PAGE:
When the Nisqually River Council was formed in 1987, it was the only watershed council west of the Mississippi. Our model of collaboration was unusual and ambitious at the time: bringing tribal, state, local, and federal governments together to work with businesses, non-profits, landowners, outdoor enthusiasts, scientists, and community members for a shared vision of a healthy watershed. More than 30 years later, the NRC is still thinking big and innovating in watershed cooperation. The NRC is an integral part of regional natural resource conversations, and the center of a remarkable network of conservation success stories, from the Nisqually Delta restoration, to the protection of 76% of the mainstem Nisqually River, to an expanding Community Forest in the foothills of Mount Rainier.
As our watershed faces the future, however, we are also facing unprecedented challenges. In the Nisqually as around the state, wild salmon populations are teetering on the brink of extinction without major investments in recovery. Climate change is altering ecological processes and threatening the restoration efforts we’ve already made. And growing populations are straining community infrastructure and resources, from transportation and water systems to housing and economic opportunity.
But we know from our history that together, we are equal to these challenges. The conservation achievements in the Nisqually Watershed did not happen by accident. The health of our lands, waters, wildlife, and people relies on a shared commitment to science, stewardship, and sustainability by individuals and communities across the watershed. As we’ve done in the past, the NRC is releasing an updated Nisqually Watershed Stewardship Plan for 2020-2030, reaffirming this shared commitment and drawing on current science and initiatives to chart our path forward.
Our review and update of the NWSP was funded over the last three years by a Cooperative Watershed Management Grant from the Bureau of Reclamation, with additional support from the Washington State Legislature, the Nisqually Indian Tribe, and all the Council members. The Plan updates chapters on the NRC’s governance, committees, and initiatives, and incorporates research on the status of current programs and indicators of watershed health. Our 12 core Sustainability Goals remain in place, with the addition of a goal focused on environmental justice and equity. Most importantly, the 2020 NWSP sets out the River Council’s top priorities for the next 10 years of our work, as we strive for a an environmentally, economically, and socially sustainable watershed. Read on, and find out where we’re going, and how you can be part of our efforts!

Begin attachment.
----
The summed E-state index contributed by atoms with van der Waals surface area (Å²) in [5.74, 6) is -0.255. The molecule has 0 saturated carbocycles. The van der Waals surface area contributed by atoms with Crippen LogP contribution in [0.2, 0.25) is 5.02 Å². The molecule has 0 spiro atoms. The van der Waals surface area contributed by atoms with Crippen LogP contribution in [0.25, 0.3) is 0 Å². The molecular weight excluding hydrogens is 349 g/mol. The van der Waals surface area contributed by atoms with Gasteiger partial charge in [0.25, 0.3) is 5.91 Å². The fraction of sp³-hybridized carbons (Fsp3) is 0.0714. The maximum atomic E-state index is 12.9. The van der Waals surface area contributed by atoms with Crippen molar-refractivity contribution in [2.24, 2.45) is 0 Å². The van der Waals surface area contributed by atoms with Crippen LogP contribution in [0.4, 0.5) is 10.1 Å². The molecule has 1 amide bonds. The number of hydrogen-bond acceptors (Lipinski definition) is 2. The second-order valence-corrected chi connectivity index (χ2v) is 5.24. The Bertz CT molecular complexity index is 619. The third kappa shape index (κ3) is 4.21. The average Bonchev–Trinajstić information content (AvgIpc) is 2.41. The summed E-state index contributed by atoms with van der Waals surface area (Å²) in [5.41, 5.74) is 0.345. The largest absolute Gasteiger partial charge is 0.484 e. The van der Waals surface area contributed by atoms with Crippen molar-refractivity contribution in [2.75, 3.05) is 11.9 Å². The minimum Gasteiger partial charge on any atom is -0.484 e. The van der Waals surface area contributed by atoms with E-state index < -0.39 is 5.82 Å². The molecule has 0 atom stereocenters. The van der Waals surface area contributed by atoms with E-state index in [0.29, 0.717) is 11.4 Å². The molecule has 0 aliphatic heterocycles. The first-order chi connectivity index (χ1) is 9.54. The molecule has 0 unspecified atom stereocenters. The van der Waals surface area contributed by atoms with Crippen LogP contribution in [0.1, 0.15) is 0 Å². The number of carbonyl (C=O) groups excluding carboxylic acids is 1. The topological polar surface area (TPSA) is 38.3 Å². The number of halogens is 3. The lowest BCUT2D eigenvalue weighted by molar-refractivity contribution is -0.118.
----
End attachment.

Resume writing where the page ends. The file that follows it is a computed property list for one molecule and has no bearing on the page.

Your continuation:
Nisqually River Council Priority Goals for 2020-2030:
- Functioning ecosystems: continuing to protect and restore habitat, and shaping management practices so that natural processes can sustain themselves.
- Explore our extraordinary conservation partners at the Nisqually Land Trust, Nisqually Indian Tribe Salmon Recovery Program, the Nisqually Community Forest, and the Delta Restoration project at the Billy Frank Jr. Nisqually National Wildlife Refuge
- Biodiversity and species recovery: working towards the long-term recovery of our threatened Chinook salmon and steelhead, along with the watershed’s other native and endangered species.
- Environmental education and community engagement: building on the legacy of past generations who have cared for our lands and waters with outdoor education, volunteer programs, and community-wide celebrations.
- The Nisqually River Education Project, reaching over 1,000 students a year with hands-on and outdoor science and stewardship experiences
- Nisqually Watershed Festival
- Nisqually Stream Stewards and allied volunteer programs
- Sustainable resource use: supporting landowners, businesses, and local governments in practices that help the environment and watershed residents adapt and thrive in a future of climate change.
- Streamflow restoration and water management planning through the Nisqually Planning Unit
- Meet the Nisqually Community Forest (panel discussion from 2020)
- Facilitating community participation in local planning processes and supporting voluntary stewardship
- Sustainable trails and recreation: promoting access and enjoyment of our watershed’s natural and cultural heritage, while protecting sensitive landscapes and wildlife
- The Nisqually River Water Trail, an NRC initiative providing resources to boaters
- Supporting community-driven trail and park plans that balance recreational access and habitat conservation
- Sustainable communities, especially transportation: using science and collaboration to lead regional investment in infrastructure that supports a healthy environment and healthy economy.
- Read NRC Chair David Troutt’s 2021 interview with the Puget Sound Partnership on the importance of environmentally-beneficial infrastructure planning for Interstate-5 and beyond